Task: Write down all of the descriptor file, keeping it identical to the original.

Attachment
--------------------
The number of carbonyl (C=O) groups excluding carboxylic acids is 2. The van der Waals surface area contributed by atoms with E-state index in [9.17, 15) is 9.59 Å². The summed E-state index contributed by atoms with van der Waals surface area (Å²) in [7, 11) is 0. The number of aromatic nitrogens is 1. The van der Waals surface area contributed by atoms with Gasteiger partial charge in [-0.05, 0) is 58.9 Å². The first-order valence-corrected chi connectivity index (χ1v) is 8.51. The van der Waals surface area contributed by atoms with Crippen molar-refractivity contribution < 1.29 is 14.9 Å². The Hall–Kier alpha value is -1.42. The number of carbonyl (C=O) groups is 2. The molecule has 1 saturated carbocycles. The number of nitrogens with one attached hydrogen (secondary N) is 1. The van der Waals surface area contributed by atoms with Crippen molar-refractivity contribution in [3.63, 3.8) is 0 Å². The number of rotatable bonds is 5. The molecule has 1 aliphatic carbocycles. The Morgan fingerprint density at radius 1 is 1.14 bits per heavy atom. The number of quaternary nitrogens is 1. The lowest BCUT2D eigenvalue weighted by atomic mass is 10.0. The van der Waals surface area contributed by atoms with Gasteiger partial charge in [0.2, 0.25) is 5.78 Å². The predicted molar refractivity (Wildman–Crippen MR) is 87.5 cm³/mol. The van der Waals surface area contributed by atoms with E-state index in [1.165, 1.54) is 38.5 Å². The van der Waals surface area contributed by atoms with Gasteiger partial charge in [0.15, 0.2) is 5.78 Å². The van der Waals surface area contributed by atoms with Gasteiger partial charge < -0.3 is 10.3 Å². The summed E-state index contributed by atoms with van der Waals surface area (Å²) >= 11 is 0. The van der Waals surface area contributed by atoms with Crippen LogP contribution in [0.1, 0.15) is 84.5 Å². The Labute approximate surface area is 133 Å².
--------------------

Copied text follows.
The number of carbonyl (C=O) groups excluding carboxylic acids is 2. The van der Waals surface area contributed by atoms with E-state index in [9.17, 15) is 9.59 Å². The summed E-state index contributed by atoms with van der Waals surface area (Å²) in [7, 11) is 0. The number of aromatic nitrogens is 1. The van der Waals surface area contributed by atoms with Gasteiger partial charge in [-0.05, 0) is 58.9 Å². The first-order valence-corrected chi connectivity index (χ1v) is 8.51. The van der Waals surface area contributed by atoms with Crippen molar-refractivity contribution < 1.29 is 14.9 Å². The Hall–Kier alpha value is -1.42. The number of carbonyl (C=O) groups is 2. The molecule has 1 saturated carbocycles. The number of nitrogens with one attached hydrogen (secondary N) is 1. The van der Waals surface area contributed by atoms with Crippen molar-refractivity contribution in [3.63, 3.8) is 0 Å². The number of rotatable bonds is 5. The molecule has 1 aliphatic carbocycles. The Morgan fingerprint density at radius 1 is 1.14 bits per heavy atom. The number of quaternary nitrogens is 1. The lowest BCUT2D eigenvalue weighted by atomic mass is 10.0. The van der Waals surface area contributed by atoms with Gasteiger partial charge in [0.2, 0.25) is 5.78 Å². The predicted molar refractivity (Wildman–Crippen MR) is 87.5 cm³/mol. The van der Waals surface area contributed by atoms with E-state index in [1.165, 1.54) is 38.5 Å². The van der Waals surface area contributed by atoms with Gasteiger partial charge in [0.15, 0.2) is 5.78 Å². The van der Waals surface area contributed by atoms with Gasteiger partial charge < -0.3 is 10.3 Å². The summed E-state index contributed by atoms with van der Waals surface area (Å²) >= 11 is 0. The van der Waals surface area contributed by atoms with Crippen LogP contribution in [0.1, 0.15) is 84.5 Å². The Labute approximate surface area is 133 Å².